Bitcoin Follows Suit as Global Assets Pull Back — Crypto Market Daily
Zero basic to learn analysis of Bitcoin | 2-Candlestick Line and its structure
There is a trend of rising and falling, reading the price language;
There is a signal to buy and sell, and bid farewell to feeling the deal.
In the last episode, we have introduced Candlestick Line and its structure. But why do we need to understand Candlestick Line?
In this video, we will talk about its evolution and meaning.
Let’s first look at how the Candlestick Line evolved in successive price changes.
This horizontal line shows the opening price and the closing price are the same. It is called a “4-price Doji”. It often occurs at the market opening moment, or during a period with minimal trading volume, or when the price goes up and then finally goes back to where it started.
Price changes when the market becomes active, a small candle with a short entity is formed. The green part indicates the price goes up, and it is called a up candle; where the red part indicates the price goes down, it is called down candle.
When the market becomes more active, the Down candle and Up candle will be longer.
And when the transaction period becomes extremely active, the Down candle and Up candle will be even longer.
So how is the shadow formed?
Let’s go back to when the market just opened.
The price falls gradually.
And when the price falls to a certain price, a group of actively buying investors gradually appear in the market, pushing the price up step by step and forming a lower shadow line. And as shown in the figure, the entity becomes shorter with a lower shadow line, it is usually called the “hammer line”.
When the candle entity becomes a thin line, we call it the cross.
As the buying power becomes stronger and stronger, the price gradually rises, forming two bullish Up candles.
When the price rises to a certain height, a group of actively selling investors appear in the market. The price is slowly suppressed, forming a Hachure, as shown in the figure.
The candle entity on the right is small, with a Hachure, it is usually called the “reverse hammer line”.
When the selling volume gradually increases, the price continues to fall to the point that the final closing price was the same as the opening price. As shown in the figure, the K line on the left that looks like a cross, is called the “cross star line”, and the right picture is called the “Gravestone Doji” because it resembles a gravestone. It can also be called the “inverted T-line”.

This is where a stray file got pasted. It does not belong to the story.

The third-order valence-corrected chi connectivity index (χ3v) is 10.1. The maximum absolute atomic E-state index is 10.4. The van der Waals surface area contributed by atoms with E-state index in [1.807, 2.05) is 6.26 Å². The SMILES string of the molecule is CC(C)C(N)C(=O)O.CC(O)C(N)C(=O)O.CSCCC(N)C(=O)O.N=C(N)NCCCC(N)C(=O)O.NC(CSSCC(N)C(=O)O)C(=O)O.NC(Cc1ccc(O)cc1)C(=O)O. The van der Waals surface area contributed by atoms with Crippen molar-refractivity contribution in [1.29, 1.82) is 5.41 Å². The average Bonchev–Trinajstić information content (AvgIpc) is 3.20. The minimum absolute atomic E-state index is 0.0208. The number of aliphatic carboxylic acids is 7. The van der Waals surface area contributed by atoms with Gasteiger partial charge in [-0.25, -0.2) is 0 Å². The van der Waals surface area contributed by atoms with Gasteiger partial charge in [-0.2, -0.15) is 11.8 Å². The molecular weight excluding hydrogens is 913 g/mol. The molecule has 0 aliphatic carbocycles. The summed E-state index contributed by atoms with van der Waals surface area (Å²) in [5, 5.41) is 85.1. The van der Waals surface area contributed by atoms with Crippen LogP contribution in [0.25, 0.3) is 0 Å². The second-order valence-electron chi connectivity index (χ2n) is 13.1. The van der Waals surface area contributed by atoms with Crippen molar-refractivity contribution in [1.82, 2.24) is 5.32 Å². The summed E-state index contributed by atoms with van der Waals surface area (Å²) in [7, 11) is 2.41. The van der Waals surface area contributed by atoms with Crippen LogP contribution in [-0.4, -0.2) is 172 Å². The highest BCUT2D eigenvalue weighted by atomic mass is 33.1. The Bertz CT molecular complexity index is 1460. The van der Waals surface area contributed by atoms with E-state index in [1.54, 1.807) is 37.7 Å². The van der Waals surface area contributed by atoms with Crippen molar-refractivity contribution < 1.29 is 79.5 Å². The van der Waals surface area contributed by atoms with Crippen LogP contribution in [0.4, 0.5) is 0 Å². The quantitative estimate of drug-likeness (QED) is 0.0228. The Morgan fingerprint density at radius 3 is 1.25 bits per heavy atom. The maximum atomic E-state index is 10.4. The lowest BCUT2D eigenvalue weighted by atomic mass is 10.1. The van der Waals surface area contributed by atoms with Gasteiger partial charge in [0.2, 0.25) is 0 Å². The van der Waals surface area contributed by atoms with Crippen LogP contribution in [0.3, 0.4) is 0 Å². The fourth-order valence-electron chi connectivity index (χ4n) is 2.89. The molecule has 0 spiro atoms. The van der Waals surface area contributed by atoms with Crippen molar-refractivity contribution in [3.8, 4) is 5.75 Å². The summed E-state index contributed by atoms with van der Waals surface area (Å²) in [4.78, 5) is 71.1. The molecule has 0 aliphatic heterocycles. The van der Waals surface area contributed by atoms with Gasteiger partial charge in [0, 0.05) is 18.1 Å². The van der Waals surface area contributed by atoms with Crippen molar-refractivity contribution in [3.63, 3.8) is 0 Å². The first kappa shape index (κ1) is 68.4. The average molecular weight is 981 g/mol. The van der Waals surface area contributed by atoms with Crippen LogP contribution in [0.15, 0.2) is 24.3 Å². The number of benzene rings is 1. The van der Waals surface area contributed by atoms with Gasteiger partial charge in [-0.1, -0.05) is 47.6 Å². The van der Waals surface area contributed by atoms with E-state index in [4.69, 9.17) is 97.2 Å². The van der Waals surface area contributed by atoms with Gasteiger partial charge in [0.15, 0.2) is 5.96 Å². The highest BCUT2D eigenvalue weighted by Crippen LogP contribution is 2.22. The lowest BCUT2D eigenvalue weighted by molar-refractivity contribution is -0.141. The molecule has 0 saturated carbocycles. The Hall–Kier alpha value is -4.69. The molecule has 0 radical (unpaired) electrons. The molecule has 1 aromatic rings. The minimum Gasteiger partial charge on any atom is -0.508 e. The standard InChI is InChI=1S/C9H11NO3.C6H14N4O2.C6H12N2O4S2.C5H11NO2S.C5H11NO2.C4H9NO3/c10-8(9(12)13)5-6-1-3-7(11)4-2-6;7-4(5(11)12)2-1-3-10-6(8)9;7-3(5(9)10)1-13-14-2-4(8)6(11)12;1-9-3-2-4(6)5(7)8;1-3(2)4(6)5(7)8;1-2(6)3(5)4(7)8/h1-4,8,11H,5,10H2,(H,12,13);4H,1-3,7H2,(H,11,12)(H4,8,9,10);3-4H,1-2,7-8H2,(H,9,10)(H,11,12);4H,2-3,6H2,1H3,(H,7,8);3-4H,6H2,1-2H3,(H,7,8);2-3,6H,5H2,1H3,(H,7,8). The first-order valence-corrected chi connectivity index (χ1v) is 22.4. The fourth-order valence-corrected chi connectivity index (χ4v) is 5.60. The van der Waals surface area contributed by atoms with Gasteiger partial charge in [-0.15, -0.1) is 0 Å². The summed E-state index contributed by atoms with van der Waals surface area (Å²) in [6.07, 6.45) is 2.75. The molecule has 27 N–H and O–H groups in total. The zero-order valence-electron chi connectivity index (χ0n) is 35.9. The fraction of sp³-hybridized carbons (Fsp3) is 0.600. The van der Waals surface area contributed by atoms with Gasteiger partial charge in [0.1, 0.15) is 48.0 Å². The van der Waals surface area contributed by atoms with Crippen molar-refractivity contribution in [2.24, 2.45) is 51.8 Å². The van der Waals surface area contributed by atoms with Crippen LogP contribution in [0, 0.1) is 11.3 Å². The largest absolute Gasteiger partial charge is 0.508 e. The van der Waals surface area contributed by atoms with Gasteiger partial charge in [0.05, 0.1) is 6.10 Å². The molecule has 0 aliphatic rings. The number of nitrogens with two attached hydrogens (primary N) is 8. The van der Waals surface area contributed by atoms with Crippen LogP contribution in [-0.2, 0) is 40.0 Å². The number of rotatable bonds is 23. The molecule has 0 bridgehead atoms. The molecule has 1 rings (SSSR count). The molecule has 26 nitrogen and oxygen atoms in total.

We have learned a lot of candlesticks after going through their variations. How many kinds of K lines are there?
And how should these candlesticks be classified?
As shown, we arrange all kinds of candlesticks in an orderly manner. ️
There is a total of 42 kinds by multiplying the rows and columns. We will first explain the meaning of the length of the candle entity.
The first row shows green Up candles with a short entity, implying that the bullish strength is weak.
The second row shows green Up candles with a longer entity, meaning that the bullish strength is strong.
The third row shows green Up candle with a very long entity, which means that the bullish strength has an absolute advantage.
In the fourth row, the bodies are in the form of thin lines. They are collectively called the “Doji lines”, meaning that the buying and selling power are fierce and evenly matched.
The fifth row shows the red Down candles with a short entity, implying the bearish strength is weak.
The sixth row shows the red Down candles with a longer entity, implying a stronger bearish strength.
In the seventh row shows the red Down candle with a very long entity, implying the bearish strength has an absolute advantage. Next, we are going to unveil the meaning of the length of the upper and lower shadow lines.
In the first column, there is no upper and lower shadow line on the K line. We usually call it the “bald head”, which means that the situation is one-sided. The positive line indicates bullish strength and the negative line indicates strong bulls.
The second column, only the lower shadow line, it looks like the candle has no long hair, so it is often called “bald”. It implies there is support from the buying side. The longer the lower shadow line, the stronger the support.
In the third column, the K line has only the Hachure which is usually called “barefoot”. It implies there is a resistance, the longer the upper shadow line, the stronger the resistance.
In the fourth column, the lengths of the upper and lower shadow lines are almost equal, meaning that the support and resistance are both equal.
In the fifth column, the lower shadow line is longer than the upper shadow line, meaning that the lower support is greater than the upper resistance.
In the sixth column, the upper shadow line is longer than the lower shadow line, meaning that the upper resistance is greater than the lower support.
Arranging the K lines of without arrays constitutes the price chart we often see. The screenshot is from the price chart of the BTC/USDT in the OKEx currency trading area.
Here comes the end of our section, we will share about observing the Chart regular arrangement and predicting the future price rise and fall in the next video.